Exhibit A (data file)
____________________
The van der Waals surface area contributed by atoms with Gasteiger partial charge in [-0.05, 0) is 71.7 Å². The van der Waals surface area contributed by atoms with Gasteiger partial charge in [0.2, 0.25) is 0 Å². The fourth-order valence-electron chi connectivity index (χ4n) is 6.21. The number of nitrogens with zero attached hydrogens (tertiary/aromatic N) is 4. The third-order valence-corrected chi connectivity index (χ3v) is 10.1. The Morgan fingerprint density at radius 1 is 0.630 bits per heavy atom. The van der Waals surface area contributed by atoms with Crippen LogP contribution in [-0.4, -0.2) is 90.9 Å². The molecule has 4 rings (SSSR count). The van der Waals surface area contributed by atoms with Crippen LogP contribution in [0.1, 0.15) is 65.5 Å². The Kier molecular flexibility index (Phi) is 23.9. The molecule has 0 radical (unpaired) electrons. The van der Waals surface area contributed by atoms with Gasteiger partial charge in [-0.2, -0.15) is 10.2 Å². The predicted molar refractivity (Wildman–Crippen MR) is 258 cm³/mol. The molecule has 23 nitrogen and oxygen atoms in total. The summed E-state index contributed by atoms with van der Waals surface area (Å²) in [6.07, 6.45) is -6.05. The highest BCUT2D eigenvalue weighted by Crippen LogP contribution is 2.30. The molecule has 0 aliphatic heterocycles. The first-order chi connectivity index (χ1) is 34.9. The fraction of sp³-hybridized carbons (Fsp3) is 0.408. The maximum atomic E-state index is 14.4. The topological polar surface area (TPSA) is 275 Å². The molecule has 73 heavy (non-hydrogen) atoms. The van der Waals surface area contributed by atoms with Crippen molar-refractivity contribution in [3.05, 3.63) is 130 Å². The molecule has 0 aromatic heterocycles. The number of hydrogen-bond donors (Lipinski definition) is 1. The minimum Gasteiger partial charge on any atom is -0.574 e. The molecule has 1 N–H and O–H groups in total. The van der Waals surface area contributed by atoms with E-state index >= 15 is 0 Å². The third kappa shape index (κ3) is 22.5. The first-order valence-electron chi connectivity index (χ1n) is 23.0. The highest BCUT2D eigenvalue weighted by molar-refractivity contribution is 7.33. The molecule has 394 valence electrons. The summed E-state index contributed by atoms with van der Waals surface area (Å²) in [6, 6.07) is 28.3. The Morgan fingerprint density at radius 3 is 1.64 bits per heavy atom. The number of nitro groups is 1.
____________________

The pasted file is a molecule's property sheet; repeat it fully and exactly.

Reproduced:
The van der Waals surface area contributed by atoms with Gasteiger partial charge in [-0.05, 0) is 71.7 Å². The van der Waals surface area contributed by atoms with Gasteiger partial charge in [0.2, 0.25) is 0 Å². The fourth-order valence-electron chi connectivity index (χ4n) is 6.21. The number of nitrogens with zero attached hydrogens (tertiary/aromatic N) is 4. The third-order valence-corrected chi connectivity index (χ3v) is 10.1. The Morgan fingerprint density at radius 1 is 0.630 bits per heavy atom. The van der Waals surface area contributed by atoms with Crippen LogP contribution in [-0.4, -0.2) is 90.9 Å². The molecule has 4 rings (SSSR count). The van der Waals surface area contributed by atoms with Crippen LogP contribution in [0.1, 0.15) is 65.5 Å². The Kier molecular flexibility index (Phi) is 23.9. The molecule has 0 radical (unpaired) electrons. The van der Waals surface area contributed by atoms with Gasteiger partial charge in [-0.2, -0.15) is 10.2 Å². The predicted molar refractivity (Wildman–Crippen MR) is 258 cm³/mol. The molecule has 23 nitrogen and oxygen atoms in total. The summed E-state index contributed by atoms with van der Waals surface area (Å²) in [6.07, 6.45) is -6.05. The highest BCUT2D eigenvalue weighted by Crippen LogP contribution is 2.30. The molecule has 0 aliphatic heterocycles. The first-order chi connectivity index (χ1) is 34.9. The fraction of sp³-hybridized carbons (Fsp3) is 0.408. The maximum atomic E-state index is 14.4. The topological polar surface area (TPSA) is 275 Å². The molecule has 73 heavy (non-hydrogen) atoms. The van der Waals surface area contributed by atoms with Crippen molar-refractivity contribution in [3.05, 3.63) is 130 Å². The molecule has 0 aromatic heterocycles. The number of hydrogen-bond donors (Lipinski definition) is 1. The minimum Gasteiger partial charge on any atom is -0.574 e. The molecule has 1 N–H and O–H groups in total. The van der Waals surface area contributed by atoms with E-state index >= 15 is 0 Å². The third kappa shape index (κ3) is 22.5. The first-order valence-electron chi connectivity index (χ1n) is 23.0. The highest BCUT2D eigenvalue weighted by molar-refractivity contribution is 7.33. The molecule has 394 valence electrons. The summed E-state index contributed by atoms with van der Waals surface area (Å²) in [6, 6.07) is 28.3. The Morgan fingerprint density at radius 3 is 1.64 bits per heavy atom. The number of nitro groups is 1.